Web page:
Diagnosis Code D13.9
Information for Medical Professionals
The diagnosis code D13.9 is grouped in the following Diagnostic Related Group(s) (MS-DRG V35.0)
- 393 - OTHER DIGESTIVE SYSTEM DIAGNOSES WITH MCC
- 394 - OTHER DIGESTIVE SYSTEM DIAGNOSES WITH CC
- 395 - OTHER DIGESTIVE SYSTEM DIAGNOSES WITHOUT CC/MCC
Convert to ICD-9 General Equivalence Map
The ICD-10 and ICD-9 GEMs are used to facilitate linking between the diagnosis codes in ICD-9-CM and the new ICD-10-CM code set. The GEMs are the raw material from which providers, health information vendors and payers can derive specific applied mappings to meet their needs.
- 211.9 - Ben neo GI tract NEC/NOS (approximate) Approximate Flag
The approximate flag is on, indicating that the relationship between the code in the source system and the code in the target system is an approximate equivalent.
- Benign neoplasm of gastrointestinal tract
- Benign neoplasm of ileum
- Benign neoplasm of intestinal tract
- Benign neoplasm of Meckel's diverticulum
- Benign neoplasm of spleen
- Benign tumor of digestive organ
- Cystic dermoid choristoma of spleen
- Epithelioid hemangioendothelioma
- Littoral cell angioma
- Neoplasm of Meckel's diverticulum
- Red pulp hamartoma
- Splenic cyst
- Splenic hamartoma
Index of Diseases and Injuries
References found for the code D13.9 in the Index of Diseases and Injuries:
- Inclusion Terms: Inclusion terms
List of terms is included under some codes. These terms are the conditions for which that code is to be used. The terms may be synonyms of the code title, or, in the case of "other specified" codes, the terms are a list of the various conditions assigned to that code. The inclusion terms are not necessarily exhaustive. Additional terms found only in the Alphabetic Index may also be assigned to a code.
- Benign neoplasm of digestive system NOS
- Benign neoplasm of intestine NOS
- Benign neoplasm of spleen
Table of Neoplasms
The code D13.9 is included in the table of neoplasms by anatomical site. For each site there are six possible code numbers according to whether the neoplasm in question is malignant, benign, in situ, of uncertain behavior, or of unspecified nature. The description of the neoplasm will often indicate which of the six columns is appropriate.
Where such descriptors are not present, the remainder of the Index should be consulted where guidance is given to the appropriate column for each morphological (histological) variety listed. However, the guidance in the Index can be overridden if one of the descriptors mentioned above is present.
The Tabular must be reviewed for the complete diagnosis code.
|»alimentary canal or tract NEC||C26.9||C78.80||D01.9||D13.9||D37.9||D49.0|
|»digestive organs, system, tube, or tract NEC||C26.9||C78.89||D01.9||D13.9||D37.9||D49.0|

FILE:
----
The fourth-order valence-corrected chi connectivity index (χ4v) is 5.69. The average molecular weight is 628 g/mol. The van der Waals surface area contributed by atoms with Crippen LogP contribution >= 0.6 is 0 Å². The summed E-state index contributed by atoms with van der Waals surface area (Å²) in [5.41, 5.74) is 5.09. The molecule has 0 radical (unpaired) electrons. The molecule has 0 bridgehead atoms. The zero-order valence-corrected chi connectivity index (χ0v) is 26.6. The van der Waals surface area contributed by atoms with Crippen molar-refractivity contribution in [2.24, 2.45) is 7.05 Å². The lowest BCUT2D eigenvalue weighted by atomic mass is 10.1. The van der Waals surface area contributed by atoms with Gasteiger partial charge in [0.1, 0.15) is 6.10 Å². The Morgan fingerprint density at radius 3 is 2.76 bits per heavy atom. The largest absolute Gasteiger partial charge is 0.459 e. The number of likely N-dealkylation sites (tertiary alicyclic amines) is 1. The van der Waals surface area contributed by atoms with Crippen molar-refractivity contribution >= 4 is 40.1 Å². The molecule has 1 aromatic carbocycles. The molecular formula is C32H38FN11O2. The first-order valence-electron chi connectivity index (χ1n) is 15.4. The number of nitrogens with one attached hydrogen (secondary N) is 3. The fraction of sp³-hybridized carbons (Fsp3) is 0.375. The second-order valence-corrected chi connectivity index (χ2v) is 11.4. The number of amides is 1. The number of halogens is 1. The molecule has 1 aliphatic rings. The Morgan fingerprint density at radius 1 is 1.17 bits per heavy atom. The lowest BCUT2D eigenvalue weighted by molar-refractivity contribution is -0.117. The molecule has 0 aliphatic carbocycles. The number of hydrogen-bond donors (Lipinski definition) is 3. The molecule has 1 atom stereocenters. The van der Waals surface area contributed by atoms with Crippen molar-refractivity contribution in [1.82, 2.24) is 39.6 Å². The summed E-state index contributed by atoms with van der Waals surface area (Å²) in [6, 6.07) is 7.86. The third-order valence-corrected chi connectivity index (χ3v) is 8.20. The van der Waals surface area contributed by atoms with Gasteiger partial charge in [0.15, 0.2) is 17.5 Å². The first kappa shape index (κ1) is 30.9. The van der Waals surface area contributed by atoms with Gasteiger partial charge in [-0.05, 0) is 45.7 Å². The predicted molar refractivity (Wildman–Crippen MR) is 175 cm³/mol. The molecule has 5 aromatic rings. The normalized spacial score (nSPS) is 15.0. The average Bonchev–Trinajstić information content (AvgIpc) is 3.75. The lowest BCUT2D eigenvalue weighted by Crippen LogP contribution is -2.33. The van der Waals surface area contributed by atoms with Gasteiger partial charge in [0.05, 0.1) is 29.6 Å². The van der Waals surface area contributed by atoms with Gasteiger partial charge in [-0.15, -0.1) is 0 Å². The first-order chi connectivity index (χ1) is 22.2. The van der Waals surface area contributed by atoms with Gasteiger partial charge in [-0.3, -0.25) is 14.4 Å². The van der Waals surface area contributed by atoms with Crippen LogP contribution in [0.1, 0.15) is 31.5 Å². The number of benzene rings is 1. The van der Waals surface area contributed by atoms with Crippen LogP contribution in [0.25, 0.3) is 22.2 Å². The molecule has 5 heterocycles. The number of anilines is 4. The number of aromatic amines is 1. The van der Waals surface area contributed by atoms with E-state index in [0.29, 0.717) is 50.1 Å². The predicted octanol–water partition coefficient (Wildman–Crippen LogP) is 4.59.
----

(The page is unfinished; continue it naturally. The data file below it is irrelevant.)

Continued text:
|»gastrointestinal (tract) NEC||C26.9||C78.89||D01.9||D13.9||D37.9||D49.0|
|»spleen, splenic NEC||C26.1||C78.89||D01.7||D13.9||D37.8||D49.0|
Information for Patients
Also called: Benign cancer, Benign neoplasms, Noncancerous tumors
Tumors are abnormal growths in your body. They can be either benign or malignant. Benign tumors aren't cancer. Malignant ones are. Benign tumors grow only in one place. They cannot spread or invade other parts of your body. Even so, they can be dangerous if they press on vital organs, such as your brain.
Tumors are made up of extra cells. Normally, cells grow and divide to form new cells as your body needs them. When cells grow old, they die, and new cells take their place. Sometimes, this process goes wrong. New cells form when your body does not need them, and old cells do not die when they should. These extra cells can divide without stopping and may form tumor.
Treatment often involves surgery. Benign tumors usually don't grow back.
NIH: National Cancer Institute
- Biopsy - polyps (Medical Encyclopedia)
- Cherry angioma (Medical Encyclopedia)
Also called: Gastrointestinal diseases
When you eat, your body breaks food down to a form it can use to build and nourish cells and provide energy. This process is called digestion.
Your digestive system is a series of hollow organs joined in a long, twisting tube. It runs from your mouth to your anus and includes your esophagus, stomach, and small and large intestines. Your liver, gallbladder and pancreas are also involved. They produce juices to help digestion.
There are many types of digestive disorders. The symptoms vary widely depending on the problem. In general, you should see your doctor if you have
- Blood in your stool
- Changes in bowel habits
- Severe abdominal pain
- Unintentional weight loss
- Heartburn not relieved by antacids
NIH: National Institute of Diabetes and Digestive and Kidney Diseases
- Digestive diseases (Medical Encyclopedia)
- EGD discharge (Medical Encyclopedia)
- Fecal fat (Medical Encyclopedia)
- Gastrointestinal fistula (Medical Encyclopedia)
- Gastrointestinal perforation (Medical Encyclopedia)
- Lower GI Series - NIH (National Institute of Diabetes and Digestive and Kidney Diseases)
- Stools - floating (Medical Encyclopedia)
- Upper GI and small bowel series (Medical Encyclopedia)